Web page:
Saturday, 4 June 2011

A Study of Ocrelizumab in Patients With Primary Progressive Multiple Sclerosis

Please see clinicaltrials.gov entry describing the Ocrelizumab PPMS trial: <click here>

This study is based on the postive results of the PPMS Rituximab trial that I have commented on before.

Hawker et al. Rituximab in patients with primary progressive multiple sclerosis: results of a randomized double-blind placebo-controlled multicenter trial. Ann Neurol. 2009 Oct;66(4):460-71.

In the Rituximab study time to confirmed progression between Rituximab and placebo treated groups was not significant. However, subgroup analyses suggest selective B-cell depletion may affect disease progression in younger patients, particularly those with inflammatory lesions on MRI (Gd-enhancing lesions). 

Please note that Ocrelizumab is the follow-on compound of Rituximab; both these drugs are monoclonal antibodies that target a protein CD20 that is expressed on B cells. Exactly how these drugs work is not known. However, I suspect that they may work by suppressing EBV infection with the body. The response of MS to anti-CD20 therapies is one of the arguments I use to support my EBV-MS causation theory.

"Our site is now recruiting for the ocrelizumab trial."

CoI: Multiple

3 comments:

  1. Good luck recruiting with that criterion! Most people with ppms have been on at least some form of previous treatment with lymphocyte trafficking blockers. This trial states it will not accept any patients who have been given pretty much all known lymphocyte trafficking blockers. That kind of limits your talent pool don’t you think?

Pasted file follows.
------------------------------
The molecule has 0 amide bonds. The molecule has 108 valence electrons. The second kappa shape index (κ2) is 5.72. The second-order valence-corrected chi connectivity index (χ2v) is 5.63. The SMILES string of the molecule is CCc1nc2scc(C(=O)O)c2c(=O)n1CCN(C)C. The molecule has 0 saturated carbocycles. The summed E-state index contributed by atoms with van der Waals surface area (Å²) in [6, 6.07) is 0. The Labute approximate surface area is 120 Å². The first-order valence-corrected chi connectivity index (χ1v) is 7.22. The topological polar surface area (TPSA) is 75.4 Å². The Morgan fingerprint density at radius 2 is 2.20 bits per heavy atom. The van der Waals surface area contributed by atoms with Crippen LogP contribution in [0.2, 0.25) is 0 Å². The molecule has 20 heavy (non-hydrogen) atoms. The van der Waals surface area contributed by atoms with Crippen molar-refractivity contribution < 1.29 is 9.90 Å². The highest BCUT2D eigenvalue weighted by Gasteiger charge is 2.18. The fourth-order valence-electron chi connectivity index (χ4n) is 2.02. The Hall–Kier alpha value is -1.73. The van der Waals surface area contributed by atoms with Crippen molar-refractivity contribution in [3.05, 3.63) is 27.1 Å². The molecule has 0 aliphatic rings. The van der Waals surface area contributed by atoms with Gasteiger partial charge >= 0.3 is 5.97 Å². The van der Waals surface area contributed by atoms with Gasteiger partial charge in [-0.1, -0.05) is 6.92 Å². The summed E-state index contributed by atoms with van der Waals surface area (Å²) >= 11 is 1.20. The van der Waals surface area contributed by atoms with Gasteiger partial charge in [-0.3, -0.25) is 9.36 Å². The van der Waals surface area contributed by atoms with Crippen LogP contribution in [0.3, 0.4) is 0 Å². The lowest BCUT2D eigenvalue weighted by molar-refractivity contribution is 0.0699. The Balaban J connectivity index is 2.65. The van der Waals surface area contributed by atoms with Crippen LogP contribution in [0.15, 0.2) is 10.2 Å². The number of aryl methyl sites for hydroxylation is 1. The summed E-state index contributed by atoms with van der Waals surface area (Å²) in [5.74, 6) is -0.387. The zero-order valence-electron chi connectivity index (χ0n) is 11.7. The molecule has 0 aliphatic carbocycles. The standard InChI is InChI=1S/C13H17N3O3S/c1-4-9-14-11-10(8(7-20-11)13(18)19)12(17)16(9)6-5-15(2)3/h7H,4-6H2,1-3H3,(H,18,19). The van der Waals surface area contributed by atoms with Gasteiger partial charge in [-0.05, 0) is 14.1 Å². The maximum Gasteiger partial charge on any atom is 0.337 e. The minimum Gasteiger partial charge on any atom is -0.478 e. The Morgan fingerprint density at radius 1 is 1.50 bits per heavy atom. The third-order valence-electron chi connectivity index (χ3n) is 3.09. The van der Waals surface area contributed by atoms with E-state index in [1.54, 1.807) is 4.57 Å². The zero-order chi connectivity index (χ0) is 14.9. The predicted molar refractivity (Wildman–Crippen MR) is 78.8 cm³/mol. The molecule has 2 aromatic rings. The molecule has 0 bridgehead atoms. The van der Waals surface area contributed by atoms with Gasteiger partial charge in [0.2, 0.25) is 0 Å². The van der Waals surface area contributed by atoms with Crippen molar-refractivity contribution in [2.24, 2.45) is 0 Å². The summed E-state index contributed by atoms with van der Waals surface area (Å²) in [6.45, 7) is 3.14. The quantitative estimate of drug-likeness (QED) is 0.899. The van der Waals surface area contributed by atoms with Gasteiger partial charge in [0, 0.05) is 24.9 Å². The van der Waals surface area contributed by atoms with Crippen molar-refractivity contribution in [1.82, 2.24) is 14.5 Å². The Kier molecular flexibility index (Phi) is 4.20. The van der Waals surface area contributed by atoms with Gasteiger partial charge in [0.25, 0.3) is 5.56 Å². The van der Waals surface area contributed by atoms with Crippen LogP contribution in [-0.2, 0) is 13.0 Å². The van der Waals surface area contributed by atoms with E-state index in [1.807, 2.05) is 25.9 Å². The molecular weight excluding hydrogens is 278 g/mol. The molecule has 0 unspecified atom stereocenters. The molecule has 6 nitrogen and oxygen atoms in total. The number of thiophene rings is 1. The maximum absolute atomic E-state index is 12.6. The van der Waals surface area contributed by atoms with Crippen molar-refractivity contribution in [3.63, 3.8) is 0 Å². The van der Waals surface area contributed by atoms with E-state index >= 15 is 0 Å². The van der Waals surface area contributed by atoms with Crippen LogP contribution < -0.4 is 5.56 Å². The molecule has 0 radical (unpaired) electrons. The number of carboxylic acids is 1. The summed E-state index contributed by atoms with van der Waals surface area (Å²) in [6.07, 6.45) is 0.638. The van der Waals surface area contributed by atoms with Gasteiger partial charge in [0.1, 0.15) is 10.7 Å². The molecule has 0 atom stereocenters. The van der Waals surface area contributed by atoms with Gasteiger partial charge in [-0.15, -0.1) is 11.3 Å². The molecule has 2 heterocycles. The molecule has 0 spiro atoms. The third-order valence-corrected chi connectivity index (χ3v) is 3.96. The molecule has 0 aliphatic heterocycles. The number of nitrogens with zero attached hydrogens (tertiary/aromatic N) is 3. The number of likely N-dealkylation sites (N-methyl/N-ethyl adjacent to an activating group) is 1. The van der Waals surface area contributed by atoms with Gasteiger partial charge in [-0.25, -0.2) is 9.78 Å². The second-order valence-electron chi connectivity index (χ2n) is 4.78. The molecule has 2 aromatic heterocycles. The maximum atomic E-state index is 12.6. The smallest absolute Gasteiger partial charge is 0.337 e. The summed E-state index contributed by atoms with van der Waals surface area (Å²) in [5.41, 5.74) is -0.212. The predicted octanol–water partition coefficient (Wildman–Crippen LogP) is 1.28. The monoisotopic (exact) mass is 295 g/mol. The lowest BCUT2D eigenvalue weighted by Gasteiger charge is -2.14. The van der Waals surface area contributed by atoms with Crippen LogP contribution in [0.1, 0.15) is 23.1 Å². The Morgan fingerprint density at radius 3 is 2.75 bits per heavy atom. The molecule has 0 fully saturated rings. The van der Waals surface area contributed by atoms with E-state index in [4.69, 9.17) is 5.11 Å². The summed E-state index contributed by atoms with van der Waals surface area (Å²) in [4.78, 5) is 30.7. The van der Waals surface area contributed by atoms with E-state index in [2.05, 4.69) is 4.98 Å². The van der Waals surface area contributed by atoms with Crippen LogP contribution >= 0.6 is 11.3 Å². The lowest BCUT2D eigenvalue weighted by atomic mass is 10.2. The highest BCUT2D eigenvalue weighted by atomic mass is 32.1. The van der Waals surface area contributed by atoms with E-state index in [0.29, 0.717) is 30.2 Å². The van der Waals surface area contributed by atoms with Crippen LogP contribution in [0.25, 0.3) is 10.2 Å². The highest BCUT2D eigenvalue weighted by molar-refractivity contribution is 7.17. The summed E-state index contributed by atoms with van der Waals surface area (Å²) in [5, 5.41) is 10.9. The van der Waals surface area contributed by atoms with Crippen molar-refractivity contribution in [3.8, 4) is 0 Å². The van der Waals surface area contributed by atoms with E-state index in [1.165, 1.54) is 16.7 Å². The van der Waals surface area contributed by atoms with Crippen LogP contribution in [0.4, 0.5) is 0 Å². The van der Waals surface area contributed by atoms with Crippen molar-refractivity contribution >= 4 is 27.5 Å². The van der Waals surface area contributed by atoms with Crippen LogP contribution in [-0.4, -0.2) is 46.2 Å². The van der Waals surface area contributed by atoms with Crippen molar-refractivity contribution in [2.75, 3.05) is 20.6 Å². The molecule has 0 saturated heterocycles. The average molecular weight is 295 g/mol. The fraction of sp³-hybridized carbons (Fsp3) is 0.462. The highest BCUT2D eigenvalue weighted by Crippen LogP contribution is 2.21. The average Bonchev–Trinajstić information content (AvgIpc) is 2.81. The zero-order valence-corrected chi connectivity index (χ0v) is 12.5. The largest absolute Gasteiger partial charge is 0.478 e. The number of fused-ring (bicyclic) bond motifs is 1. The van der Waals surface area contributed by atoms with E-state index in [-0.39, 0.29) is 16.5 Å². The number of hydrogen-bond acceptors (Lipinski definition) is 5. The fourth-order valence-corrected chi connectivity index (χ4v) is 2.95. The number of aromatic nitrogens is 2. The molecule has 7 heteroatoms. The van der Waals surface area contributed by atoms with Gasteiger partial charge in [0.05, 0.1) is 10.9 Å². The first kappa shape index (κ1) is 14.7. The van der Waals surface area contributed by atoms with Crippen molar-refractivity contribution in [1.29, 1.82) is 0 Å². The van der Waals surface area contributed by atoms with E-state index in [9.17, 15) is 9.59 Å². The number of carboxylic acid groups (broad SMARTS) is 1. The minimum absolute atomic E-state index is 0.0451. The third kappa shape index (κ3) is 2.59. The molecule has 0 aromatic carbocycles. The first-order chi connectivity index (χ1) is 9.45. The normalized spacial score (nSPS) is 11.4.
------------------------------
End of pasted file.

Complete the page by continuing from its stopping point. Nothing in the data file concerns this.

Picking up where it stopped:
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  2. What's the Death rate, 1 in 1000.Better odds than winning the Lottery !

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  3. Re: "What's the Death rate, 1 in 1000.Better odds than winning the Lottery!"

    I am not sure of the rate; but what ever it is it will almost certainly be higher than the Lottery. You mustn't forget that MS is a bad disease and without taking risks we are unlikely to get on top of this disease.

    The death rate in the RA and Lupus trials were related to infections, which may not play out in MS as most of these cases were immuno-compromised from previous therapies. The death in the MS trial may or may not be be related to the drug, but until the all the information is in the public domain I am unable to comment on the details.

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